Divisive rhetoric



To the Editor:

I am writing in response to the letter by Annlinn Kruger in the June 15 edition. There are four main points I attempted to make in my talk during the Bar Harbor town meeting.

First, the problem of terrorism is recognized as serious by virtually every nation-state.

Second, many nation-states, terrorist organizations and various groups not connected with a nation-state or terrorist organization meddle in our culture, society and politics.

Third, this meddling may be innocuous or intended to weaken our resolve by dividing us on issues that they perceive as negatively affecting them. The wording of the sanctuary community document drives a wedge between local and federal law enforcement much to the delight of those who would divide us.

Finally, as we buy into this unnecessary and divisive rhetoric, we become de facto agents of those who wish to harm us.

I am not opposed to welcoming immigrants into our community and treating them justly. Mount Desert Island could benefit by having a more diverse community. Immigrants are not necessarily terrorists, and terrorists are not necessarily immigrants. However, terrorism is a very real problem in our highly connected world.

The immigration services in our country and other countries play a role in ferreting-out terrorists. Failure to cooperate with these services will be a fatal mistake.

The argument is made that local authorities should not act independently on immigration issues or cooperate with immigration policies in order to foster greater serenity among immigrant populations and encourage immigrants to be more forthcoming about nefarious activity within their community. Local authorities and ordinary citizens are our first line of defense against terrorists.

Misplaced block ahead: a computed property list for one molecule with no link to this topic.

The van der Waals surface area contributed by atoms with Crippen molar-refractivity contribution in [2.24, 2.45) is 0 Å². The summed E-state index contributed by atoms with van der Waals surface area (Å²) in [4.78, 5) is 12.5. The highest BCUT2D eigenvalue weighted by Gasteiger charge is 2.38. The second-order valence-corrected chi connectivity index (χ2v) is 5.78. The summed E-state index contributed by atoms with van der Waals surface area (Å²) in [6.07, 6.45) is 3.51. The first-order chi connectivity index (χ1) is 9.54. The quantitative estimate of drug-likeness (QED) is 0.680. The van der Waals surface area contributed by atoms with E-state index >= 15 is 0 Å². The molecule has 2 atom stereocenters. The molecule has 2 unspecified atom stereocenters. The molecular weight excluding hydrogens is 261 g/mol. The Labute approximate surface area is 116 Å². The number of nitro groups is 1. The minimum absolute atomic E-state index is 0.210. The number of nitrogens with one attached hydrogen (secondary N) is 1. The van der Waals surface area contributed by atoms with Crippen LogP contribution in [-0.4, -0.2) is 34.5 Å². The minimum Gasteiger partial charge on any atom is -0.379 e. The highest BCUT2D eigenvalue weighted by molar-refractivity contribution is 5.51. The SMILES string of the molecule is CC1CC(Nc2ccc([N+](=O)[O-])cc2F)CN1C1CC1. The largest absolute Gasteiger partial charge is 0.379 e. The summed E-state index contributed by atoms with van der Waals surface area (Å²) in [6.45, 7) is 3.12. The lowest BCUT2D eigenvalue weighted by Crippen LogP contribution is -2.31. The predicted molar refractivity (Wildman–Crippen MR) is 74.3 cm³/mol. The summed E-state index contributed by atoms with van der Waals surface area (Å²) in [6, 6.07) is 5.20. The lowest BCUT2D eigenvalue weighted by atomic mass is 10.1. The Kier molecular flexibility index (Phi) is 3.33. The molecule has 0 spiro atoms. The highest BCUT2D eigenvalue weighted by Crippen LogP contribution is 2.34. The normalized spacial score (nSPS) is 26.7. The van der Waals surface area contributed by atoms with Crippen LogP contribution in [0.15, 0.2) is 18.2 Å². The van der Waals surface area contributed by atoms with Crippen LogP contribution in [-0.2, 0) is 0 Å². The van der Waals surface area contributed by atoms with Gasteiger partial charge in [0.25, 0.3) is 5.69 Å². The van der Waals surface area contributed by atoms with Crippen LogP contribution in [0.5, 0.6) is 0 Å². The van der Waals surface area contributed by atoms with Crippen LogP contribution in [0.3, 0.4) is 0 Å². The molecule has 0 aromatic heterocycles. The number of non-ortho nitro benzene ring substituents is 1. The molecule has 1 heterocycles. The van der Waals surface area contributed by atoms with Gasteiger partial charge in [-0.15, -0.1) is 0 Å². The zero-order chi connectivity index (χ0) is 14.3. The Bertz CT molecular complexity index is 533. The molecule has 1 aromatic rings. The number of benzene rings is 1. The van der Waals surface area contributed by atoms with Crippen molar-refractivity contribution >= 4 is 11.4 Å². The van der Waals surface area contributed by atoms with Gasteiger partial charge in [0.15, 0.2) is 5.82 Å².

We often hear that immigrants are mistreated by authorities or live in fear of authorities. Federal agents, in the immigration service or intelligence agencies, are no less compassionate than anyone living on MDI. In fact, agents often exercise great discretion and show extraordinary compassion. The libel and slander directed at federal agents comes from people who wish to divide us. It is unfortunate that so many people on MDI have chosen this unnecessary course of action

Entities that wish to do us harm use the power of hate instead of reason to accomplish their goals. I am dismayed by the intolerance and hate of some on MDI who attack those with whom they disagree and terrify the helpless and minority groups while wrapping themselves in the cloak of self-righteousness.

Col. Fred Benson (Ret.) wrote a commentary in the June 8 Islander, writing in part, “What has become abundantly clear is that we are living in an environment of Trump-driven chaos, uncertainty and dysfunctional partisanship surrounded by a penumbra of distrust that defies imagination and is without precedent.”

Uncertainty, distrust, chaos and dysfunctional partisanship predate Trump. During the onset of the Second Persian Gulf War in 2003, I participated in a panel discussion at the Senior Day for graduating students of MDI High School. I warned students not to succumb to hate for Iraqis because emotion clouds good judgment. I ended by reciting Robert Frost’s poem “Fire and Ice.” However, we must all be aware that there are well-organized and well-funded entities that wish to harm us. We must work together to thwart their plans.

I’ll end this letter as I ended my presentation at the town meeting – look in the mirror if you want to determine who is responsible for the current fear, uncertainty, dysfunctional partisanship and chaos.

David W. Lind

Bar Harbor

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